It’s hard to escape the latest news stories from China. Unfortunately, much of the news is not good. The four “Cs” mentioned above help to frame this news and how it affects us.

China’s growth is very dependent on the demand in the U.S. and worldwide for cheap food and consumer goods. In fact, exports to the U.S. account for about half of China’s total. China now manufactures 70% of the world’s toys, 90% of the vitamin C, 70% of the penicillin and assembles 80% of the world’s computers. A recent Wall Street Journal article indicated that China could soon become the third-biggest economy – behind the U.S. and Japan – nudging aside Germany. Just eight years ago, China was the seventh-biggest economy.

The primary reason for this is that the price of goods from China are 30-50% less than for the same product if made here in the U.S. Currency is said to be the cause as experts argue China is rigging trade in their favor by keeping currency undervalued. The U.S. met with a large Chinese delegation in late May and encouraged China to allow its currency to float freely in the world market.

One thing that makes Chinese manufacturing/supply unique is that it is generally comprised of hundreds of thousands of tiny factories and farms. This makes regulation very difficult, allowing some unscrupulous operators to take advantage of the situation. Scrupulous or not, the bottom line is that quality suffers in this type of environment. A new report shows that as companies cut costs to remain more globally competitive, they are more vulnerable to lapses in the supply chain. What is the result? “Poisoned” toothpaste and dog food, seriously defective tires, and innumerable food concerns. In June, the top food and drug regulator in China was sentenced to death for taking huge bribes from pharmaceutical companies. A U.S.-based health-food company has even begun to add “China-free” to its labels.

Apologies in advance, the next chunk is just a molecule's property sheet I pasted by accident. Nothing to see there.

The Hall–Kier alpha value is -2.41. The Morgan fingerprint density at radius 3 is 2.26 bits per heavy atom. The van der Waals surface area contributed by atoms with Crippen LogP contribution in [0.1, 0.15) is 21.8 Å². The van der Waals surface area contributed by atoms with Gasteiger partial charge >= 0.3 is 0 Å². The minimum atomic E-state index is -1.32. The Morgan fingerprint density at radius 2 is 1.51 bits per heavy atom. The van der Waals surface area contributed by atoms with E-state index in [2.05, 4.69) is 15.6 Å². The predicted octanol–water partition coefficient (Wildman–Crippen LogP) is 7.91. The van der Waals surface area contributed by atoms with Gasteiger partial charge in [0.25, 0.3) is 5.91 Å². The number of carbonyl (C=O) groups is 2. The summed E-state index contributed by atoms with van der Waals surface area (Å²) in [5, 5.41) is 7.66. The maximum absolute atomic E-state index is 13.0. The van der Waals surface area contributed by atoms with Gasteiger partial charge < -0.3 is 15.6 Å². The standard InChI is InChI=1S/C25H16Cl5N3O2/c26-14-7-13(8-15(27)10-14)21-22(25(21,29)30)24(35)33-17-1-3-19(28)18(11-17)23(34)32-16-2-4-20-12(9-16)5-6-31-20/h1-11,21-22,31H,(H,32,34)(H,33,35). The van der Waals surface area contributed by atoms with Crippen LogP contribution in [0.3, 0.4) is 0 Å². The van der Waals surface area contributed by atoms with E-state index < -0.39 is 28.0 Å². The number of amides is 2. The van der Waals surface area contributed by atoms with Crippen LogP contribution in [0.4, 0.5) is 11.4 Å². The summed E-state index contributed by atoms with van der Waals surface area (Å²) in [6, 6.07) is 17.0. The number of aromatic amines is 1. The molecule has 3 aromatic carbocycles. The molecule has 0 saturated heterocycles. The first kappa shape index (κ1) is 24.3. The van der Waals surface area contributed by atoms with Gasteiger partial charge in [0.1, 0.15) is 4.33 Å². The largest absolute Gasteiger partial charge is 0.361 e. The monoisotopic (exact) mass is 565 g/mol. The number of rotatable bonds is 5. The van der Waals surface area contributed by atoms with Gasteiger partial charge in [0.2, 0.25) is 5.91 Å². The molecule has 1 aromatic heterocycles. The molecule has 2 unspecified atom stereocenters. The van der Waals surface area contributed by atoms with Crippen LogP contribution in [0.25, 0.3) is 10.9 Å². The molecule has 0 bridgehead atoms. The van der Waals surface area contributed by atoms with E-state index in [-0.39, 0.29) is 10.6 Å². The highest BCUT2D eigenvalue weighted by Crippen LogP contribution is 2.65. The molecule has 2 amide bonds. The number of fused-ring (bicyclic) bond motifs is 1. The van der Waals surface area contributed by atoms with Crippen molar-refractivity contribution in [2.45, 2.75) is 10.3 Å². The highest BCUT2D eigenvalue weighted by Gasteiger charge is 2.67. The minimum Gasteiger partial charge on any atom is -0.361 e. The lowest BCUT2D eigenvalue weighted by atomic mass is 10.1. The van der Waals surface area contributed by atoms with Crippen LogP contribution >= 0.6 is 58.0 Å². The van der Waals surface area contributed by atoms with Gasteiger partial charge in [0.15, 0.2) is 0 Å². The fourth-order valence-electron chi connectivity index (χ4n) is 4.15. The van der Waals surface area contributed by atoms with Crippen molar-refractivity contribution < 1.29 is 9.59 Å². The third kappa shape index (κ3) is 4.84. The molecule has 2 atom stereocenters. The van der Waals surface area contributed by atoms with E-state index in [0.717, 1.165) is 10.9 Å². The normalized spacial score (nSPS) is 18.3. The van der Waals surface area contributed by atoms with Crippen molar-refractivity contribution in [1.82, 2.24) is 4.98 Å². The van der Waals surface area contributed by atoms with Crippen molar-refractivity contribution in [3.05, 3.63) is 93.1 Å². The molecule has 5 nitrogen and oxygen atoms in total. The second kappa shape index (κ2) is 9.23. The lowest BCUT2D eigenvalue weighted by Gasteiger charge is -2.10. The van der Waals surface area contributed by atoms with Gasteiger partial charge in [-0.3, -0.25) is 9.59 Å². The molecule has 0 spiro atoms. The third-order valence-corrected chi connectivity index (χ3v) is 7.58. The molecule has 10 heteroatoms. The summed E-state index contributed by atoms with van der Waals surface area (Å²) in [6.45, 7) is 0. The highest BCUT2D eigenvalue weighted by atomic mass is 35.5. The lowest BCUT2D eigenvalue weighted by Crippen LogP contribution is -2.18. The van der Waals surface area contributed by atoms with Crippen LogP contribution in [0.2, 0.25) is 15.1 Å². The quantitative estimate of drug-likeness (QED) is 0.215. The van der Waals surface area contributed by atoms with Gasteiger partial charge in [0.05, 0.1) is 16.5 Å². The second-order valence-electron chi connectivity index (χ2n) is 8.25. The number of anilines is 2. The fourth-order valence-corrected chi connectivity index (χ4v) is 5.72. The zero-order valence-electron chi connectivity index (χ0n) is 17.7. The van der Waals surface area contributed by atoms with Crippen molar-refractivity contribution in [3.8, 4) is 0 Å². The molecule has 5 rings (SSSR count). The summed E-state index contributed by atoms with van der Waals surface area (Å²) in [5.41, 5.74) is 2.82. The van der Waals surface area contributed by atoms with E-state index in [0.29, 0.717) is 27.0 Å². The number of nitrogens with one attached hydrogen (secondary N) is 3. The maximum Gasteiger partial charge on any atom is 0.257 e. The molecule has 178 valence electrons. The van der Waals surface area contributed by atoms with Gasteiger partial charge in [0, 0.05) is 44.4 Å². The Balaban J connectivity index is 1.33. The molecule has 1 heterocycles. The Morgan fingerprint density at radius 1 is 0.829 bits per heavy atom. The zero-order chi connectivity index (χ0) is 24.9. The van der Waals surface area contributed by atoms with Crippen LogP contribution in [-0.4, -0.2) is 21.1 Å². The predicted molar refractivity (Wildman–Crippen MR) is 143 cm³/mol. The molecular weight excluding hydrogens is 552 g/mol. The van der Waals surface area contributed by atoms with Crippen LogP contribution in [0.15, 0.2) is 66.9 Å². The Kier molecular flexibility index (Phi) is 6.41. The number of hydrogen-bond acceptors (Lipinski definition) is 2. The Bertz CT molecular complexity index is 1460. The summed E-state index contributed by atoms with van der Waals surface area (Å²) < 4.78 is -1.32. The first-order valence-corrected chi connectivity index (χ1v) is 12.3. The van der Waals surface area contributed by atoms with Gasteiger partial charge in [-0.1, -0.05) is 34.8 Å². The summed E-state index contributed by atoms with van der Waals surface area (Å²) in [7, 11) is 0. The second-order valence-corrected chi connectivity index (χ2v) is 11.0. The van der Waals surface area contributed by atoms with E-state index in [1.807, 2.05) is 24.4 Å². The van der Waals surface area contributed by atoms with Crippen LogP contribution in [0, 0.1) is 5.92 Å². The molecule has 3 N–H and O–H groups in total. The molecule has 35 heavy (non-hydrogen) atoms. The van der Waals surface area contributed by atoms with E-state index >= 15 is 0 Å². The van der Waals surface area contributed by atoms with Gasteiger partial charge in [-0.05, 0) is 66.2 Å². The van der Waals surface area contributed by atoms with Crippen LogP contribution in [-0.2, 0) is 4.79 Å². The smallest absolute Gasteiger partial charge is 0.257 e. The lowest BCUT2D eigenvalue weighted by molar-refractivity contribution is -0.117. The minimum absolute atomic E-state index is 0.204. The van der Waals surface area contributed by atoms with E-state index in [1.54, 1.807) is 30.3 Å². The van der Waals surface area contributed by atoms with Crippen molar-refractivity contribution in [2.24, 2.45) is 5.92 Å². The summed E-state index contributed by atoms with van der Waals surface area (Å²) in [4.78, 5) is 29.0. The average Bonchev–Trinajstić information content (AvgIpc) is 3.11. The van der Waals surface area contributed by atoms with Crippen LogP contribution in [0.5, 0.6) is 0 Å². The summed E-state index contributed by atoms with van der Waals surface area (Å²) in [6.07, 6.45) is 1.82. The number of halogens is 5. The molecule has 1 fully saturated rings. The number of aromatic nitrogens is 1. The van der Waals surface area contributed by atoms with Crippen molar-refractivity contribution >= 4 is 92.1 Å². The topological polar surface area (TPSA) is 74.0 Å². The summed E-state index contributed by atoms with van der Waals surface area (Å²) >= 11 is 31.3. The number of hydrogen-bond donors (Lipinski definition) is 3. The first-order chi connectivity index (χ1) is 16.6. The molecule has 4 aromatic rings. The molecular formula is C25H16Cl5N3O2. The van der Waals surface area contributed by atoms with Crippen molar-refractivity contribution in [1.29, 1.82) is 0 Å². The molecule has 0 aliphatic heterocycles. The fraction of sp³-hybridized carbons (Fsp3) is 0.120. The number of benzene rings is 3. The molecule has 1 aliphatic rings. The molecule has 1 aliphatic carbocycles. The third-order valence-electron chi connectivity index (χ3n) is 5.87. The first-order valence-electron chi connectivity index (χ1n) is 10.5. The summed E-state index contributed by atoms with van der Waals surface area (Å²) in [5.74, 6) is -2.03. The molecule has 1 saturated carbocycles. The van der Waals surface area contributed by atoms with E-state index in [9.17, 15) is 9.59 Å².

These specific examples should encourage all companies doing business in China to appoint a senior executive exclusively to manage your supply-chain risks. Investigate any important junctures in the supply chain, and monitor them ceaselessly. Your brand is at risk if you don’t!

Another risk in exposing your products to the Chinese market is counterfeiting. For many of the same reasons that quality is suffering, counterfeiting – intellectual-property abuses – are also too common. Counterfeited goods accounted for 5-7% of world trade in 2006. Interestingly, a recent world poll indicated that 10 of 15 countries did not trust China to “act responsibly in the world.”

Looking at the steel industry as an example of the global impact, Chinese policies have allowed China (now the largest steel producer in the world) to go from a net importer of 34.7 million metric tons (MMT) of steel in 2003 to a net exporter of 33.2 MMT in 2006 – a shift of 68 MMT in three years. Additionally, Chinese steel-product exports surged 116.7% year-on-year in the first five months of 2007.

All of these exports have resulted in major trade deficits. Perhaps in response to actions by the U.S. to address this trade imbalance, China’s most recent steel-industry-related action is to set a ceiling for steel exports at 10% of the country’s output. Reductions of up to 65 MMT of production capacity are also being targeted through mergers and acquisitions. Reasons cited for this reduction include reducing energy consumption and cutting pollution. Later this year, China will have the dubious distinction of surpassing the U.S. as the world’s largest emitter of greenhouse gases. It is already home to eight of the 10 most polluted cities – a fact that may now be beginning to have fallout on the U.S. West Coast.

A recent Washington Times article reminds us that China is unlike other trading states. The challenge it poses is not just economic but strategic. It uses gains from trade, technology transfer and investment to support a rise in global power applied against U.S. interests. Interestingly, China has recently suggested that one way to reduce the trade deficit with the U.S. is to increase the import of advanced technology to China. This would give China a greater source of economic wealth and power.

Enter the Panama Canal. China is the canal’s biggest customer shipping 18 MMT in 2005 alone. Through questionable means, China is gaining operational control of the canal. It now runs two ports of entry and “temporarily” has assumed control of ships to navigate them through the canal. Chinese-controlled ports account for 15% of the world’s maritime traffic and lie along six of the eight choke points labeled by the Defense Department as “U.S. lifelines and transit regions.”

Could this result in conflict? Well, China did blind a U.S. satellite in 2006 and is particularly concerned with overcoming anti-ship missile defenses of Aegis-equipped warships. The words of Ronald Reagan are perhaps apropos – “Trust but verify.”